MISS TVC's HINT PARADE
- "treasures and trash"*
Accessories & Collectibles make great gifts!!!
WHERE CAN I FIND
a specific item to complete that collection you have?
---Or for a special gift for a collector (or would-be
a great looking silver tray to serve you famous
Need 6 matching
individual casseroles for you next dinner party?
Don't know where to
One can always go to the
department stores at the mall. And, there are literally
tens of thousands of little specialty stores popping up.
But, if you want an item with character and
history---something that marks YOUR personality---and
have fun looking for it, then try shopping where millions
shop today......thrift stores, flea markets and online
auctions. Here is just a "tiny" example of some
of the great finds I have made:
- A pre-1850s
ironstone coffee pot. No stains or cracks. All
the appropriate and stamped marks of a highly
sought after maker. Found in a small charity
thrift store for $15.00.
- An 1890s etruscan
revival 9K yellow gold brooch with granulated
design. No damage and no repair. In an antique
mall for $7.00.
- A 1930s signed
Suzie Cooper 10" plate with a turkey in the
center. Found at Goodwill for $2.99.
- A Smiley Pig cookie
jar with fold trim and florals. At a flea market
- 3 pieces Majolica
with mauve interior, roses and pansy design,
impressed marks. At a flea market for $3.00 each
because they had a flake chip on bottom rim.
- Numeous old
yellowware mixing bowls. Some with brown &
white bankds. Some with colbalt blue decoration.
Various sizes--4" to 14". Found at flea
markets from $1.00 to $30.00.
copper with brass wash Roycroft letter holder.
Mint condition. Signed on bottom. Found at an
antique mall for $15.00.
That was just a small
sampling of the more than 5,000 items I have purchased in
the past three years. Some things I just can't part with.
Others I pass on a great prices on eBay---the #1 on-line
Below are some tips for
maximizing your purchasing power:
ask if the price is firm. Sometimes
the seller will lower it a little. NEVER
use the phrase..."I'll give you $$" for
this. You're not "giving" them
anything. The seller had to travel around to buy
the item, transport it, and is trying to make a little
money on it (and is probably
paying rent for his little spot to sell it).
"Would you take $$" is a much kinder
way of asking.
neglect any of your local antique shops or
antique "malls", thinking that they are
probably too expensive for your budget. Typically
a dealer becomes an expert on things he or she
enjoys. But no one can be an expert on
everything. So, often great buys are made in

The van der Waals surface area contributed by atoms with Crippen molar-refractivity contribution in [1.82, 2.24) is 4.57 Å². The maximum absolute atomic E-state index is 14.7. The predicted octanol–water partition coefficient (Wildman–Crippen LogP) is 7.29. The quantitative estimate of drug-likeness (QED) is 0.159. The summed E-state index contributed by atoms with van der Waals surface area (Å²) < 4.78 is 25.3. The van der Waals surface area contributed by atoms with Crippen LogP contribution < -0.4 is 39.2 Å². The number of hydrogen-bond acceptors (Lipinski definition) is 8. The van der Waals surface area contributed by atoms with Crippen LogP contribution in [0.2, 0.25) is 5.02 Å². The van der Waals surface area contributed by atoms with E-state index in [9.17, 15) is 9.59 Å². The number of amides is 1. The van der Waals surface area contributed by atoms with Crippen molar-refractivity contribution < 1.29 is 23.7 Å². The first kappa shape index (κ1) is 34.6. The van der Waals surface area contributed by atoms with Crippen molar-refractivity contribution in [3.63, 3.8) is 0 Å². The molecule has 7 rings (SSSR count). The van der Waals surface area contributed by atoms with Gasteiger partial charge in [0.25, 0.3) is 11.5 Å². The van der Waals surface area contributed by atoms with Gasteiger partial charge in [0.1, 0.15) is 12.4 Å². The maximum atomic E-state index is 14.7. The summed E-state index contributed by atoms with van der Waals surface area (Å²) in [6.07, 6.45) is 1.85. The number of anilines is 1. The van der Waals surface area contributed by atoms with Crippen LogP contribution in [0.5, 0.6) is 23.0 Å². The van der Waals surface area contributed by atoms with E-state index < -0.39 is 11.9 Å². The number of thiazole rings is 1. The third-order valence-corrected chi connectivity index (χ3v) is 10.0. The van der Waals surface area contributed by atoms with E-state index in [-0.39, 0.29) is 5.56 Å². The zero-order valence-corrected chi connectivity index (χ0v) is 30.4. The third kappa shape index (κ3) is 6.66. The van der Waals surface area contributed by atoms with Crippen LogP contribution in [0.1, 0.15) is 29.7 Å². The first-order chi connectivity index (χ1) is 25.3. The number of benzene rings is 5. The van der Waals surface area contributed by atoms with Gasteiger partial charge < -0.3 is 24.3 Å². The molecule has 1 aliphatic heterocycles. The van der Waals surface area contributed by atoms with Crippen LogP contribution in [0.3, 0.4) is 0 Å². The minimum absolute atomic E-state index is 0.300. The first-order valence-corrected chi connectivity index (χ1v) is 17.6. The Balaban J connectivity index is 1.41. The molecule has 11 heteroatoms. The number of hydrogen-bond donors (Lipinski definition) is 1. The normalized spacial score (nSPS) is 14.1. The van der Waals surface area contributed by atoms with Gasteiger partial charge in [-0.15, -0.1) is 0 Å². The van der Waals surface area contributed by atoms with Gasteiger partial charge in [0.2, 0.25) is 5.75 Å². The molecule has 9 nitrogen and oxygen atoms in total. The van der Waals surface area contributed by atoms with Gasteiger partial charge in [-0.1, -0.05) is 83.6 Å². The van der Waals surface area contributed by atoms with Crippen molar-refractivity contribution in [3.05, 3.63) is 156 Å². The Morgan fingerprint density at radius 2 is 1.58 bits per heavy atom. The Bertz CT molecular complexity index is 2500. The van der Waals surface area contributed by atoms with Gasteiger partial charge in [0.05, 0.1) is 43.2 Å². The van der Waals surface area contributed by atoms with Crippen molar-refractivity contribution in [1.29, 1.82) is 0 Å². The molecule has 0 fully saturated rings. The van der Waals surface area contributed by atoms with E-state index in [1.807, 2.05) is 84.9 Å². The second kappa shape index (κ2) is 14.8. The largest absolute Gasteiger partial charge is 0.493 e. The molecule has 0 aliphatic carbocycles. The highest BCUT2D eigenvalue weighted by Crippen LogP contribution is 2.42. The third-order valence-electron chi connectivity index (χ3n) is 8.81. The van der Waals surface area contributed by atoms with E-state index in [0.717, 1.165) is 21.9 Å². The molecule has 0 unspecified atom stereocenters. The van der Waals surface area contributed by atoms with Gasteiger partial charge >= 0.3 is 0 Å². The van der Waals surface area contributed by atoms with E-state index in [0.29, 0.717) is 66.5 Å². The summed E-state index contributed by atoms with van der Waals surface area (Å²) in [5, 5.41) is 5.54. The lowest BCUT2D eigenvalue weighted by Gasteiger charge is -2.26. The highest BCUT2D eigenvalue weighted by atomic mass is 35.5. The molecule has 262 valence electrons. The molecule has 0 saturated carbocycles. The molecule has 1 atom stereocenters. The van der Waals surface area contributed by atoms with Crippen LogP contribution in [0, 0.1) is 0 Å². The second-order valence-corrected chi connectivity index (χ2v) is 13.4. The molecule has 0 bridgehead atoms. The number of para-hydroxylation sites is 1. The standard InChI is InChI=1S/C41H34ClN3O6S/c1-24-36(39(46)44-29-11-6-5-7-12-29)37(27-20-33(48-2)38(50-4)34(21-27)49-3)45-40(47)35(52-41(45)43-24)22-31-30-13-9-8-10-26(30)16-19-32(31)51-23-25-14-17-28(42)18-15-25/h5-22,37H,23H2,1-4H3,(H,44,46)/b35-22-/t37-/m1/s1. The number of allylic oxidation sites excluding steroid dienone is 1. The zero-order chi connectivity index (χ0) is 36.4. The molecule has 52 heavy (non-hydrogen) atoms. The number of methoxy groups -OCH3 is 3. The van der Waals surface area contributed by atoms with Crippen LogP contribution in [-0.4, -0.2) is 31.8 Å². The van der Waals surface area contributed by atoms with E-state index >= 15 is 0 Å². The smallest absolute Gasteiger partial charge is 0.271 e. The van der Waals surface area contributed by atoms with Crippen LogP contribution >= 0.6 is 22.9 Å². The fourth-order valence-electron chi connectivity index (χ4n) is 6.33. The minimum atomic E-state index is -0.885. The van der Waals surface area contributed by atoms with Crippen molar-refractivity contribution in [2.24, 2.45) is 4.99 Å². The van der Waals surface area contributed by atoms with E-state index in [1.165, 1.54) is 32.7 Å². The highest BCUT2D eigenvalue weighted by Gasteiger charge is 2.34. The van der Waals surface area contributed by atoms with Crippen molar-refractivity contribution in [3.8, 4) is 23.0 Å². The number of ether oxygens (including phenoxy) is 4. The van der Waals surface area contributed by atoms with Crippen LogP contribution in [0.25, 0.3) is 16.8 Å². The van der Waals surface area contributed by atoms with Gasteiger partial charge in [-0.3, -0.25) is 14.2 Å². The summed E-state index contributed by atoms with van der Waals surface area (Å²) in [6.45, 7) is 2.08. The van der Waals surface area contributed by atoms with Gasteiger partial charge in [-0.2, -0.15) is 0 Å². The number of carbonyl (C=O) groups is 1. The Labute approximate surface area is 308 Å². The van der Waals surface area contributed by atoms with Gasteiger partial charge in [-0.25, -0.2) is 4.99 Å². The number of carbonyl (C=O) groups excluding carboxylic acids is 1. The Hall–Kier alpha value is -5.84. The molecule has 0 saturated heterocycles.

antique shops on items the seller didn't know
much about. And--often, the selling price is
based on what the owner paid , not on some
a regular basis, at least for a while, check all
of your local church and charity thrift stores.
Donations are made daily. Inventory changes
daily. You never know what might have just
arrived. In most of these stores, the prices
attached to an item are the opinion of a
volunteer staff person.
out you local flea and farmers markets. Walk
around the perimeter. This is where the household
items and odds & ends are being sold. Get
areas have antique extravaganzas or large shows.
Just a short drive from my area is a large show 3
times a year It is always open Fri-Sat-Sun.
Fridays cost more to get through the gate as it
is considered early-buyers day. I find it's worth
the extra gate fee because most of the dealers
are just unpacking and you get to view the wares
before other dealers have snatched up the
Saturdays are crowded and difficult to park. And
usually no discounts are offered on tagged
Sunday morning is another good time to shop.
Rather than pack things up to move on to the next
show, many dealers prefer to sell out what's left
at drastically reduced prices. Expecially if the
first two days were profitable for them.
finally, make a regular search on some of the
internet auction facililties. There is Yahoo,
Amazon.com and. of course, eBay.
Be sure to read the description carefully. View
all of the pictures. Write the seller and ask
questions. Make sure you know BEFORE you bid how
much the shipping will be. If it doesn't mention,
there are any chips or cracks. Check the seller's
feedback rating and read a few to see what other
buyers have to say about how well the seller
packs and ships.
You must keep in mind that these are
"auctions". You can't just return the
item because you don't like it. You can't change
your mind and decide not to pay for it after
you've won the auction.
However, once you receive the item, if it is not
as described or was falsely represented, you have
every right to return it for a refund.
Also, don't get caught up in a bidding frenzy.
Establish in your mind what the maximum amoiunt
is that you're willing to spend on this item and
bid that amount. After all, if you don't get this
one, another one like it will soon come along.
are literally MILLIONS of items for sale on eBay.
fun! And Good Luck!
* "One person's trash is another person's treasure" - Visit Treasures and Trash -
© 2002 - 2008 The Virtual